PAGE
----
I was diagnosed ADHD my senior year of high school. This fact was so important to my adolescent mental stability. If a kid can’t focus on a subject for more than a minute without getting sidetracked… How can he understand a lecture? How can he be part of a team? How can he feel a part of a group when it is natural for him to say what is on his/my mind… no matter if it was completely off-subject.

Now add to the equation that there were seemingly no gay and lesbian role models – local or famous. And the famous one’s were ridiculed. The upper class women of Dallas sure wouldn’t mind having a gay man pump their ego and their big hair. But the gay relationship he may have been hiding behind closed doors was a subject that was tiptoed around and taboo… but perfect for gossip and ridicule.

So my decision at the age of fifteen was to keep the secret and strive to be a role model, nice Jewish boy. And if I couldn’t fake it till I make it- then I was going to take pills till I never woke up. I would have rather been dead than gay.

I met a man months before I turned 16 who invited me to his home, showed me pornography, and offered me a line of crank. Crank was a speed in yellowish cheesy powder form. I was in gay Disneyland. The second I inhaled a small line of speed that burned like a MF… I transformed from feeling a part to feeling complete. My ADHD had gone into remission, my self hate of my sexual orientation diminished, and I felt like talking – a lot! The 35-year-old man that gave me the speed taught me how to use it like a gentleman… never tell anyone that I did it, never tell anyone that he was getting me to do sexual things, and never tell anyone I had gay feelings. I didn’t need my arm twisted to accept his rules.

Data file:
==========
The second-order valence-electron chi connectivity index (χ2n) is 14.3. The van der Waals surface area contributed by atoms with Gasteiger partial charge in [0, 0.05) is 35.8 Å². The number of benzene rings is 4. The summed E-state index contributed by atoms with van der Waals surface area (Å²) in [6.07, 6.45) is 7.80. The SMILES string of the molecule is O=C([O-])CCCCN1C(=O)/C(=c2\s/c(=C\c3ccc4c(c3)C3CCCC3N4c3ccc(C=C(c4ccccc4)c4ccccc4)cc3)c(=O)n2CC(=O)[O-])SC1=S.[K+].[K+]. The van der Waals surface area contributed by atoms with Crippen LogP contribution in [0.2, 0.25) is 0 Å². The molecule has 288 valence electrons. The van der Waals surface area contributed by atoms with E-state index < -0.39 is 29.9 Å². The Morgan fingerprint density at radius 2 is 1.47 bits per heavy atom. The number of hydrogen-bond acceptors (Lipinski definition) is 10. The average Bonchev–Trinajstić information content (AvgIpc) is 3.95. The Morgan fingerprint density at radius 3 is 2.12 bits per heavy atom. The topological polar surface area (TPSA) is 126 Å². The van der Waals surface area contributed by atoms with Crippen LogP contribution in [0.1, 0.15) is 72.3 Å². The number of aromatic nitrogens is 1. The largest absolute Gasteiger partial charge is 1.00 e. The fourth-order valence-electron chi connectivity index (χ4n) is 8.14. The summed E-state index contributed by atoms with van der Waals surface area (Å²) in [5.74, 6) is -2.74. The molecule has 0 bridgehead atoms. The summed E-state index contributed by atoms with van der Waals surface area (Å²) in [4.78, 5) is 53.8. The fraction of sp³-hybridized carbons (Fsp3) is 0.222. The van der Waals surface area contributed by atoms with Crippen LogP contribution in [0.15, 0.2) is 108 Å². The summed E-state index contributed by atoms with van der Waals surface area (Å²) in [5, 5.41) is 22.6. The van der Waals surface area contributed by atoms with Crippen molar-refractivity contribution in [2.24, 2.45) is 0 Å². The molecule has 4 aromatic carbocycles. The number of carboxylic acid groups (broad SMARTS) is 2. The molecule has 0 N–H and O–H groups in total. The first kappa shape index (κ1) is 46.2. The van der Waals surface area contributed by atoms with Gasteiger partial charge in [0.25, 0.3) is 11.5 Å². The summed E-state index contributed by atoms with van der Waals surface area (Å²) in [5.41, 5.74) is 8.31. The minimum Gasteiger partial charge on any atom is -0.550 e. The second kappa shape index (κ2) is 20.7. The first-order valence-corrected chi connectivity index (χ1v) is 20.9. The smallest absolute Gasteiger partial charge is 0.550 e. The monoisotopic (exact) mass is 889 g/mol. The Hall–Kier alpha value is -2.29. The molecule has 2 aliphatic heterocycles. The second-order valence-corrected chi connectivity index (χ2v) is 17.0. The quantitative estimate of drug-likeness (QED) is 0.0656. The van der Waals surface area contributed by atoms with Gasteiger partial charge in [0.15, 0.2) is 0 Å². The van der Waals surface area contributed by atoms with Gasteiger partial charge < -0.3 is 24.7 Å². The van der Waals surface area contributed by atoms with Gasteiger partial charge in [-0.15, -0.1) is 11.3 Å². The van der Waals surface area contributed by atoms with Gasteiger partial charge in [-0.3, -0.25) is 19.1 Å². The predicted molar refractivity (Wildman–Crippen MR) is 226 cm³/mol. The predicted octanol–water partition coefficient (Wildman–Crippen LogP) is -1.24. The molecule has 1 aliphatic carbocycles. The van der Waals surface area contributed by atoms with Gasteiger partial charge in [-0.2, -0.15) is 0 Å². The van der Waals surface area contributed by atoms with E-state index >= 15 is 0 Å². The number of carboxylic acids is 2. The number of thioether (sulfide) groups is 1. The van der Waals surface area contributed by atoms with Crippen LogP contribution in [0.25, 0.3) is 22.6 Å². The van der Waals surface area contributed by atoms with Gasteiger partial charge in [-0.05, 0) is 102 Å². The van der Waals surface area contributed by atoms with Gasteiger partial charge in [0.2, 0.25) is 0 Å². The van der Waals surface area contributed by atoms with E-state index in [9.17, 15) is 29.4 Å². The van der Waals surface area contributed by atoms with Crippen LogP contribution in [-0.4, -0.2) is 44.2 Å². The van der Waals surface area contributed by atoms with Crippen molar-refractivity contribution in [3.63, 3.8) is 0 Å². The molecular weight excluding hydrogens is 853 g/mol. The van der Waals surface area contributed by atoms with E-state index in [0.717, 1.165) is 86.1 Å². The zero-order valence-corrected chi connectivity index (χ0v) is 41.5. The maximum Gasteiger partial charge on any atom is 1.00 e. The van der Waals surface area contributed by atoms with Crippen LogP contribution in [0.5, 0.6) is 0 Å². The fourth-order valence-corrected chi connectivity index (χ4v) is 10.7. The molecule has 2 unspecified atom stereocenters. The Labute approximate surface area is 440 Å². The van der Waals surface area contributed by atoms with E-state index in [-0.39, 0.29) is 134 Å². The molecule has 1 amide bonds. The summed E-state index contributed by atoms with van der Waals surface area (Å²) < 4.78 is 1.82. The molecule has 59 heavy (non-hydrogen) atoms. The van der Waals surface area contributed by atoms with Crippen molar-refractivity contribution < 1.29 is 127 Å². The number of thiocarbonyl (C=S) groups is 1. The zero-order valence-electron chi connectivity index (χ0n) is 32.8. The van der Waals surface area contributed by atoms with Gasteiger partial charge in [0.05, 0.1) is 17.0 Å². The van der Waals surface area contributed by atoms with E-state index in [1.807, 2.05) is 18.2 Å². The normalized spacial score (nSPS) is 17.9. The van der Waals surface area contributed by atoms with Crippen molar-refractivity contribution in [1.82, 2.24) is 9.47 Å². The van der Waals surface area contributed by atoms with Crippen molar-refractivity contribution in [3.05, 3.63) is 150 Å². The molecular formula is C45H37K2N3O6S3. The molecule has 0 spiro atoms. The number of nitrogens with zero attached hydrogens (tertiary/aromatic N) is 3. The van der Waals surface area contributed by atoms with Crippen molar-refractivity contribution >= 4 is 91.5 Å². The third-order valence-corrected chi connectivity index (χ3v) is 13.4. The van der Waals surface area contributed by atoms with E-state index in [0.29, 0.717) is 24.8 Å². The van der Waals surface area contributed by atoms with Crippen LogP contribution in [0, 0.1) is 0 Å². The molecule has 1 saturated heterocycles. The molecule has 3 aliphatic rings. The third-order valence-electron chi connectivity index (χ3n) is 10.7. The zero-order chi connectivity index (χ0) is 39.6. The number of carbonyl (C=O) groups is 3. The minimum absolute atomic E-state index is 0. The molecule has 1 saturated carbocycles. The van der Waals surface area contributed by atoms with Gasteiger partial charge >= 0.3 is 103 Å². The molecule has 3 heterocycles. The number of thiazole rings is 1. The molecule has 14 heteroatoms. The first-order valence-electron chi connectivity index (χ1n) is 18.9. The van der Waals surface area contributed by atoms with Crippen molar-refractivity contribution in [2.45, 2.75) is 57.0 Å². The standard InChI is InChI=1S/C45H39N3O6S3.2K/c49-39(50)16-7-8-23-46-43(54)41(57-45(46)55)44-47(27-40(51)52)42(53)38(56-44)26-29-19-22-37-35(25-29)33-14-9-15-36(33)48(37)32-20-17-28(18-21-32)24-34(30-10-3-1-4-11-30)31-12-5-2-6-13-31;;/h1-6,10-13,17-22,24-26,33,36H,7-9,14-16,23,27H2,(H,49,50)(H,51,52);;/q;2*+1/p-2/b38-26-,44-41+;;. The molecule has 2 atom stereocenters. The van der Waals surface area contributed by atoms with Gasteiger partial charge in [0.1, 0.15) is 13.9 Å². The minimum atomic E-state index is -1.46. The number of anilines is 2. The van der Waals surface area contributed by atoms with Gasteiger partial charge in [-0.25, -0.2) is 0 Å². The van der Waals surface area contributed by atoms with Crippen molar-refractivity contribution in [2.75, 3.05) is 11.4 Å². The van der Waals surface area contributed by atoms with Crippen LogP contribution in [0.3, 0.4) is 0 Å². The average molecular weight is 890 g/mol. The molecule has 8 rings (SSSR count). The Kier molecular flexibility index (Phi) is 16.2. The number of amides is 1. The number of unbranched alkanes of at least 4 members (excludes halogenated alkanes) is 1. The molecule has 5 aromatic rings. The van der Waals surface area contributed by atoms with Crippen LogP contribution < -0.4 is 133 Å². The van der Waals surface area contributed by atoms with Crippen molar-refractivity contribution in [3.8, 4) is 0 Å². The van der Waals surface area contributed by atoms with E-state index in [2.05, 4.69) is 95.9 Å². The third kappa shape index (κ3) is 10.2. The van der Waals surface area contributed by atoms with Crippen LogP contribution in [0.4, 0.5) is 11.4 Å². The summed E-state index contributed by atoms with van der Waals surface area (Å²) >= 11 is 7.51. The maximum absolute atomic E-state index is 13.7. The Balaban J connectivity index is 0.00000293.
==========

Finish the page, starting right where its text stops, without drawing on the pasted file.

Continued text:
So that is how it started. After High School and into college, I continued to sniff my way back to my drug supplier. I never wanted to buy it, so I really looked forward to coming home to Disneyland. It was very cyclical- I would come home to see my family… and I would feel either good or bad. Both feelings were good enough for me to go “party”. Funny how a party was heading over to someone’s house so I could get a drug fix that would relieve my queasiness triggered by the drive over to his gated community. It seemed like hours before he had my line prepared on the glass table. and I would return home a couple days later… no sleep or food for three days. Some party!

I came out gay when I was 21 which was such an exhausting time. Imagine trying to explain a taboo subject over and over again to people who feel you have been dishonest with them. Or the flip side… they feel bad because you didn’t feel close enough to them to share what was going on. And most importantly, I was coming out to the world about a subject that I hated. I hated myself for being different.